All four stories in the anthology (the other three written by Jason Snyman, Prosper Makara, and Manu Herbstein)  show us how through sound, touch, and smell, the blind protagonists make sense of their environments, how they build up perceived images in their mind, how the brain is the true wielder of vision. The anthology brings to light some of the questions we nurse about the blind experience by bringing us closer to it. You see that even though they are blind, they can still, in their own way, see. You see that, truly, you do not need eyes to see.

A friend of mine, whose grandmother went blind in the late years of her life, said it all started as a diagnosis of myopia, which was concluded as one of the effects of old age. But, despite treatments, it kept worsening and she was later diagnosed of glaucoma. 

The defect ate into her eyes, leaving a blurry effect over everything she saw. Sometimes she hallucinated, seeing things that weren’t there. She eventually went blind and the hallucinations stopped. Both eyes, still open, became devoid of light. The darkness spread from her eyes to her mood, dousing her in fits of depression. Someone who could recognise people, colours and the beauty of nature, now left to seeing a dark screen for the rest of her life. Adjusting at that age was difficult for her, she kept stumbling into things and falling and getting up again. Everyone around her had to adjust, too. Like being conscious to not abandon stray objects in the way. They provided her with a stick to walk before her, and with it she could spot things laying ahead in her path.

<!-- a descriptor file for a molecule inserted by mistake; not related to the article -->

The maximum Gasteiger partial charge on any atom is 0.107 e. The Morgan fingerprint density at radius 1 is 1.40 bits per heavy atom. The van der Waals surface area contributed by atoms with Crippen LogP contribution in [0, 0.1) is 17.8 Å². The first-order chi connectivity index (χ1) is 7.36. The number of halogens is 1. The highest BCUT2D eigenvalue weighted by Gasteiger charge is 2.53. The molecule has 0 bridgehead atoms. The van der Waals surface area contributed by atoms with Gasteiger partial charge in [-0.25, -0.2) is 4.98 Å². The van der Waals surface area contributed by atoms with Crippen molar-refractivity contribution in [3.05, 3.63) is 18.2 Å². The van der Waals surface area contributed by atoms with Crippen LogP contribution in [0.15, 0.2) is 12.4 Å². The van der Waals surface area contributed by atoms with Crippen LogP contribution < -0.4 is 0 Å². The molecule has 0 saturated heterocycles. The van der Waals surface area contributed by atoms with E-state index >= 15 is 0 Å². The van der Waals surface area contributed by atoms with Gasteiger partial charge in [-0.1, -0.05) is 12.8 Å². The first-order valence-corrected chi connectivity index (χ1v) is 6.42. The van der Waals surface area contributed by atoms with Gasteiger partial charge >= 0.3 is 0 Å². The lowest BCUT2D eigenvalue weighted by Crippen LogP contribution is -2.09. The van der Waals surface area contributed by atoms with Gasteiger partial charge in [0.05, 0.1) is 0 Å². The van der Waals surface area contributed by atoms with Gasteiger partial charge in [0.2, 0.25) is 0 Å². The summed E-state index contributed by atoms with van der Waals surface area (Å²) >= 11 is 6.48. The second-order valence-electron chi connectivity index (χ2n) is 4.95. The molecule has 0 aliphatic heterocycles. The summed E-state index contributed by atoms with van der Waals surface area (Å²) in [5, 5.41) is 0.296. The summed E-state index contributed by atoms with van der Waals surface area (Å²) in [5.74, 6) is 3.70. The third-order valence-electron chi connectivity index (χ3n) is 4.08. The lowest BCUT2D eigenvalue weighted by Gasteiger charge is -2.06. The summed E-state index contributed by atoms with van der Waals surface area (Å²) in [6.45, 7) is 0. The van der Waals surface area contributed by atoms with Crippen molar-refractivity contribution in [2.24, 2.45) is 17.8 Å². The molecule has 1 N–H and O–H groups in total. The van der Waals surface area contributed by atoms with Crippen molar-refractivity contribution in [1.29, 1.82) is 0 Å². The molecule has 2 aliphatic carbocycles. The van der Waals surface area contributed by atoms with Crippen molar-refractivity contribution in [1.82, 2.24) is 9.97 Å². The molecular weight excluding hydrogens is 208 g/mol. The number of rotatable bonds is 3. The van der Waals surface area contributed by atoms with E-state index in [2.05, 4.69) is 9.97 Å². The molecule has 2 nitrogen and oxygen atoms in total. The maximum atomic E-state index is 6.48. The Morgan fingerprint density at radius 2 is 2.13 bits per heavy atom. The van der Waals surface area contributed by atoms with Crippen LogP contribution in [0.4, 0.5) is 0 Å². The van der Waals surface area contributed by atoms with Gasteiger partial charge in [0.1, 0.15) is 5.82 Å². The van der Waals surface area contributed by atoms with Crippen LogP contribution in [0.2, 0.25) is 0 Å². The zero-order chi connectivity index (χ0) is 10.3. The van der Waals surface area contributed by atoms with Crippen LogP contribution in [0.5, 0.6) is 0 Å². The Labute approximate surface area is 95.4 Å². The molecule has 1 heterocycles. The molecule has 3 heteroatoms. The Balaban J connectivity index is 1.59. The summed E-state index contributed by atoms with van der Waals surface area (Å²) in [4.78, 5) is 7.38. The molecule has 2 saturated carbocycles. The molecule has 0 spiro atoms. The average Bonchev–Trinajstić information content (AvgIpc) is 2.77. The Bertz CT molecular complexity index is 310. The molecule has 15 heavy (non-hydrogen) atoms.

“So I can’t see my grandchildren’s faces again?” she lamented, repeatedly. 

Her appetite for food was lost, her stomach filled with complaints she vomited every now and then. But the human mind and body was built with adaptability as an inherent feature. Over time she accepted her fate and adjusted. She could recognise her grandchildren by voice and, surprisingly, by touch. A palm of hers on the body of her grandchild could tell her whom she just touched. It was a thing of fascination to them, how the palms could not just feel but see.

My friend’s grandmother, despite lacking eyesight, could still identify her grandchildren by voice, by touch. But my grandfather, in the last years of his life, despite having his eyes open to light, could not make out distinctions between his grandchildren’s faces. And he kept seeing water tanks as trees.

The Year of Free Birds is available for free download here.